Water is the lifeblood of the Northern Great Plains, and effective water management is critical to the region’s people, crops and livestock, ecosystems, and energy industry. Even small changes in annual precipitation can have large effects downstream (very high confidence); when coupled with the variability from extreme events, these changes make managing these resources a challenge (very high confidence). Future changes in precipitation patterns, warmer temperatures, and the potential for more extreme rainfall events are very likely to exacerbate these challenges (very likely, high confidence).

Description of evidence base

Multiple lines of research have shown that as a result of its high aridity, changes in water availability in the Northern Great Plains region are highly sensitive to small changes in climate.35,36,143,144 Despite large differences in climate from the western mountains to the eastern plains, the reliance upon reservoir storage to regulate water supplies is ubiquitous—to provide water during times of drought and to mitigate flood waters during deluges.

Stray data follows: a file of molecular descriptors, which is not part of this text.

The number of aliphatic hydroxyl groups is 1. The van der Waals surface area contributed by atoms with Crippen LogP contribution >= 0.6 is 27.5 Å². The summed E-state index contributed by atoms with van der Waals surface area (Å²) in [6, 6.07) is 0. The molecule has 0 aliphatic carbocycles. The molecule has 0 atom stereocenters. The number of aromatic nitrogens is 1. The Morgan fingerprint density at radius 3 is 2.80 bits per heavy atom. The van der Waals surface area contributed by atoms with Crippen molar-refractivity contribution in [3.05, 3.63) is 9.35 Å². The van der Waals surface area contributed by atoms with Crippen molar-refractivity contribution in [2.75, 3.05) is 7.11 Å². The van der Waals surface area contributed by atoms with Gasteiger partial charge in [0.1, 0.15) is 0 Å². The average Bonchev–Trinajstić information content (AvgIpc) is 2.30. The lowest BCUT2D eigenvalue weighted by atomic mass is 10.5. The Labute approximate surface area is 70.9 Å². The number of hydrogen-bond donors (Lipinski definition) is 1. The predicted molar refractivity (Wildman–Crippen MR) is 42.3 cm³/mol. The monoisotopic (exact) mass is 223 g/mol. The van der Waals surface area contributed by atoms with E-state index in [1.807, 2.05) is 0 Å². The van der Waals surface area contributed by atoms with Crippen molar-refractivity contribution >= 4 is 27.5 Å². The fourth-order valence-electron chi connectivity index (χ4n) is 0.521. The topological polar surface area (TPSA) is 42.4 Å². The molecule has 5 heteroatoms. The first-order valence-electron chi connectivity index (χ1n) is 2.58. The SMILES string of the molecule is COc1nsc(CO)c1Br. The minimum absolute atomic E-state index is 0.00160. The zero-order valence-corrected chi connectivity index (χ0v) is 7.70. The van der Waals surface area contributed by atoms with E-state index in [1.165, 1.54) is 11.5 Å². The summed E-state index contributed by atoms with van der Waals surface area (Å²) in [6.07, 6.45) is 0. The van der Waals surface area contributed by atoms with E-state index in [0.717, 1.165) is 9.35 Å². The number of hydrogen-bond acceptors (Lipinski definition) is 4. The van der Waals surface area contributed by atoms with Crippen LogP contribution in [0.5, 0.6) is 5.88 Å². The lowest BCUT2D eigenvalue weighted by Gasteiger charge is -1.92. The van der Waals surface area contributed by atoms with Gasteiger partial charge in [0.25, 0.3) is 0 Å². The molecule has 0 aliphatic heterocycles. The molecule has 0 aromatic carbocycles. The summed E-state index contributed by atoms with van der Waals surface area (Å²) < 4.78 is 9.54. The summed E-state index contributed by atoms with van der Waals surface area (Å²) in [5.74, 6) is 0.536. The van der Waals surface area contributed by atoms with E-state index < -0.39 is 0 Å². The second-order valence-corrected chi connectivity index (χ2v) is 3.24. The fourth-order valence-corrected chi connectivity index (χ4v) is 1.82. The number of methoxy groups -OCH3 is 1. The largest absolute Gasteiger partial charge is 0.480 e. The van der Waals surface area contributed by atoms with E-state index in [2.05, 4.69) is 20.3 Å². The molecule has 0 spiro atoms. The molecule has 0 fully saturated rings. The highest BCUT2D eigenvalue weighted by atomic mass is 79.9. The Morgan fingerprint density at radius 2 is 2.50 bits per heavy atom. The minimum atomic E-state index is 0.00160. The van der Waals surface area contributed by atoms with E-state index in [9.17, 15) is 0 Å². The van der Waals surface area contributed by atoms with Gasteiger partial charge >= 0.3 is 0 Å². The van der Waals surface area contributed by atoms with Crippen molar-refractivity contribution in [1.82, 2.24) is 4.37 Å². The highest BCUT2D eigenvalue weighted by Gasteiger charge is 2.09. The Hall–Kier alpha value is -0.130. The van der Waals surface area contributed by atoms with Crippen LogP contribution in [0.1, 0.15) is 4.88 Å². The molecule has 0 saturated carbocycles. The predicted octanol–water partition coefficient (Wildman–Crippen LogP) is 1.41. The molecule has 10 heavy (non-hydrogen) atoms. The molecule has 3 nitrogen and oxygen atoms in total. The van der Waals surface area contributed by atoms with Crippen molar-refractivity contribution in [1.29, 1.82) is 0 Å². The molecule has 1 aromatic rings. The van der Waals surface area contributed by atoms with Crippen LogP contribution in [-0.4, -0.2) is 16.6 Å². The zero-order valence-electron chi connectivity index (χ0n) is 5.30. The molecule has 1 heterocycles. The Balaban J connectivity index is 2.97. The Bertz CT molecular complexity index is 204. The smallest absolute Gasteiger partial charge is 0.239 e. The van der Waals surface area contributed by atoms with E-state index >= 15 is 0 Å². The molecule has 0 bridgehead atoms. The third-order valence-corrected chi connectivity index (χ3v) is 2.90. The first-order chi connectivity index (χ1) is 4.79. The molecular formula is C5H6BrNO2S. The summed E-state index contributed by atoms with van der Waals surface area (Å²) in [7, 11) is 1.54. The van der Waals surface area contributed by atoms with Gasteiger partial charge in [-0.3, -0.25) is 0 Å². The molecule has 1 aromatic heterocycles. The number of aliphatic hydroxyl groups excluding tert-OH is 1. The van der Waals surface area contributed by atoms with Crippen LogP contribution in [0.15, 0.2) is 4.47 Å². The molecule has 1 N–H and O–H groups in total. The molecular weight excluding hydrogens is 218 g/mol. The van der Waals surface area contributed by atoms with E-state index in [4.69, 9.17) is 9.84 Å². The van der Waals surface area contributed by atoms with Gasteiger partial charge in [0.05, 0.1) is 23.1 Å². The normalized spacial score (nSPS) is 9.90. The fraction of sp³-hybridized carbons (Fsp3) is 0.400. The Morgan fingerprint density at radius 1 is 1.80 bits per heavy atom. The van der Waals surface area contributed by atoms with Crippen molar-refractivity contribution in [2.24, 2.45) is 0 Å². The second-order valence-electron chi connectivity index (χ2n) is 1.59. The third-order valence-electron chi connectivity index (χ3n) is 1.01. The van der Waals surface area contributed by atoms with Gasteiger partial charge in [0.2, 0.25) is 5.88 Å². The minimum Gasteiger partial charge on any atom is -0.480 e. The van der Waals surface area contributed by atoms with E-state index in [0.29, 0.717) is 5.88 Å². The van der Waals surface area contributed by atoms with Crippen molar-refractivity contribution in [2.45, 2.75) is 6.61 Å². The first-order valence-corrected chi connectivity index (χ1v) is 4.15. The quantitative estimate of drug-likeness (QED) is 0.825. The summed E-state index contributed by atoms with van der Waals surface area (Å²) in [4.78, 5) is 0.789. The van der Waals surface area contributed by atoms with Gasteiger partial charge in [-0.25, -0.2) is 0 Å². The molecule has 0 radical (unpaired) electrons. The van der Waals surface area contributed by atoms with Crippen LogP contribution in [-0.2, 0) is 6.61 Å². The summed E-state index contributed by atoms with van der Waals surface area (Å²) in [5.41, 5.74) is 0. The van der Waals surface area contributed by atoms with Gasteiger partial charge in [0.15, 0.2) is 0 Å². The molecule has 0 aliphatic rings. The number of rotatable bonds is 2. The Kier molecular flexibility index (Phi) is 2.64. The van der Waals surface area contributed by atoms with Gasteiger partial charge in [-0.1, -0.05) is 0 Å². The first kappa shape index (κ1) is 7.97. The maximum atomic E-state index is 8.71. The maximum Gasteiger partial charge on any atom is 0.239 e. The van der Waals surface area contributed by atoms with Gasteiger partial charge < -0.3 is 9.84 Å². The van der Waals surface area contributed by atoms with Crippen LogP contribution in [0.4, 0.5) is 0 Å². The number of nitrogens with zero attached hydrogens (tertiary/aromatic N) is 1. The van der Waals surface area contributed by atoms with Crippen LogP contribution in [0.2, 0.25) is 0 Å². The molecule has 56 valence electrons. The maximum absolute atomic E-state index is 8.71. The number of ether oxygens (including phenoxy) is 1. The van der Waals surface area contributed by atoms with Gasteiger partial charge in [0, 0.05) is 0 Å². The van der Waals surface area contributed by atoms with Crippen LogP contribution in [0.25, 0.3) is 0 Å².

Natural reservoirs, groundwater, and snowpack are at risk to varying degrees. Reservoir vulnerability was recently analyzed to assess sustainable pumping rates,42 while snow and especially glaciers appear to be in steady decline in recent decades,38 attributed to global climate warming39 that is projected to continue.145

Major uncertainties

While there is high confidence in future increases in temperature, uncertainties exist as to the changes in precipitation and runoff. Perhaps most important are the uncertainties in the degree of precipitation variability from year to year and within season (based on information dating to the 1950s).35,52 These uncertainties are very likely to overwhelm the projected modest increases in precipitation.

Uncertainties exist in agricultural demands for water, reservoir operation protocols, and changes in extreme events.

Description of confidence and likelihood

There is high confidence that temperatures will rise in the region, which will likely produce less snowfall and smaller mountain snowpacks. There is very high confidence in the downstream consequences of these changes.

Key Message 2: Agriculture